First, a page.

WASHINGTON, D.C. -- I have met one of the prodigies of the age. I actually shook his hand. He is an amiable, suave, butterball of a man with slicked back hair that curls up at the back of his neck. He has a blues-singer's voice that would charm the birds out of the trees. The voice would be particularly effective if the birds carried cash with them or had other transferable assets. The prodigy wears a glittering gold Rolex watch on his left wrist and on his right wrist just gold. He wears a three-piece suit, not badly tailored, and highly polished shoes. He is a man of the cloth, though he wears no collar. He is the Rev. Al Sharpton, and he has the smile of the eternal boy, the eternal bad boy.
I encountered the Reverend at Manhattan's City Hall restaurant, a fine eatery where Manhattan pols gather to eat and drink just a block or so from the real City Hall where Manhattan pols gather to acquire the wherewithal to eat and drink. It is obvious that the Rev is a happy man. He jokes easily and smiles almost all the time, save for when his boyish eyes widen as he discusses the good things that are happening to him.
One of those good things is the new TV contract that he has just gotten from one of the cable networks to do a Reverend Al talk show. My guess is the show will be a bust. Yet whether it succeeds is not the point with the network, of that I am sure. The network executives merely want to show how innovative they are and what friends of civil rights.
Surely they are not giving the Rev a show to demonstrate what friends they are of religion. In fact, the Rev betrays no hint of the holy orders he must have at one time been anointed with. My friend who introduced me to the prodigy reminded me that the Rev has been a preacher since boyhood, but I saw no manifestation of the blood of the lamb around the Rev at lunch. He was consuming what appeared to be black bean soup with a dab of cream atop it when I departed his table to allow him to dine and laugh in the company of his companion, another corpulent and merry pol.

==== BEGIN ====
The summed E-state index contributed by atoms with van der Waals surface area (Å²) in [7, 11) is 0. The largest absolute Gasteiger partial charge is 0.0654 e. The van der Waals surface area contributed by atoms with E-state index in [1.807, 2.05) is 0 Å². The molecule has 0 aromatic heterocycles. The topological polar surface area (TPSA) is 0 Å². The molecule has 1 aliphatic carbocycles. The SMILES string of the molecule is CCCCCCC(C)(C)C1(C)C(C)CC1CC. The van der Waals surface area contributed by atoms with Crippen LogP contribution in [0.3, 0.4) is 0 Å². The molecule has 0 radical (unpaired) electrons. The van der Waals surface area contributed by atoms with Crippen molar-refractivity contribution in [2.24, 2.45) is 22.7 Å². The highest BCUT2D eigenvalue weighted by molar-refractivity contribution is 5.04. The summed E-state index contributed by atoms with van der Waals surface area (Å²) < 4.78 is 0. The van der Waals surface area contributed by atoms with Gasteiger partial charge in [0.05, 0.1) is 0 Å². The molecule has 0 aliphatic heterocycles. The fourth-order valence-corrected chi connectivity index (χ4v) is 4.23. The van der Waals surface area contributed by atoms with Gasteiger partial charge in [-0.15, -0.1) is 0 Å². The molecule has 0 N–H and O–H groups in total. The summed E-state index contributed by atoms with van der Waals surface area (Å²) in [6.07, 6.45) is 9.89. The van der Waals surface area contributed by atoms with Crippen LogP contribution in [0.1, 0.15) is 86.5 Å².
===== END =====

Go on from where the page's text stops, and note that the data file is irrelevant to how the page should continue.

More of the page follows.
Both men, I am told, have poor blacks as their especial constituents. They are the heirs to Dr. Martin Luther King Jr. and to the Rev. Jesse Jackson. The Rev. Jackson seems to have lost some of his fire since a mistress was found heavy with child and with funds from one of the Rev. Jackson's tax-deductible foundations. Both the Rev. Jackson and the Rev. Sharpton are, of course, hucksters. Their obvious prosperity and the esteem they hold in the media tell us something about the idealism of our time -- it pays.
Dr. King did not gain prosperity and esteem for his work in civil rights. Much to the contrary, he gained nights in jail and assassination. History remembers him well, but in his day he suffered for his beliefs. Today, if the Rev. Sharpton suffers it is only an occasional missed dessert and the probable doom of his television show. (Facts are facts, and the fact is there exists no large audience eager to hear him bloviate on things he knows very little about -- namely, public matters. I heard him bloviate during the Democratic presidential debates. He is a vacuum.) That idealism pays today suggests why it attracts hucksters. Yet that is not wholly a bad thing.
To be a civil rights idealist is no longer a dangerous pursuit. In fact, the cause of civil rights is no longer a dangerous cause. That is because the vast majority of Americans favor civil rights for all Americans. There was a day when black people were barred from the Bill of Rights. To qualify to vote in some segregated areas of the South blacks had to take literacy tests that asked such questions as "How many bubbles are there in a bar of soap?" It is a funny question, but with a cruel consequence. Those days are past.
So now we have civil rights leaders such as the Rev. Sharpton. As he left the restaurant, he joshed to us about how he was engaged in cooling off his erstwhile opponent, John Francois Kerry, from making yet another campaign blunder. The Rev has a whiff of the magisterial to him. He puts on a grand show.
So there is no more lynching in the South or much prejudice up North. Al prospers. If only something could be done to help the poor blacks who are condemned to inner city schools. On that, Al has not a clue.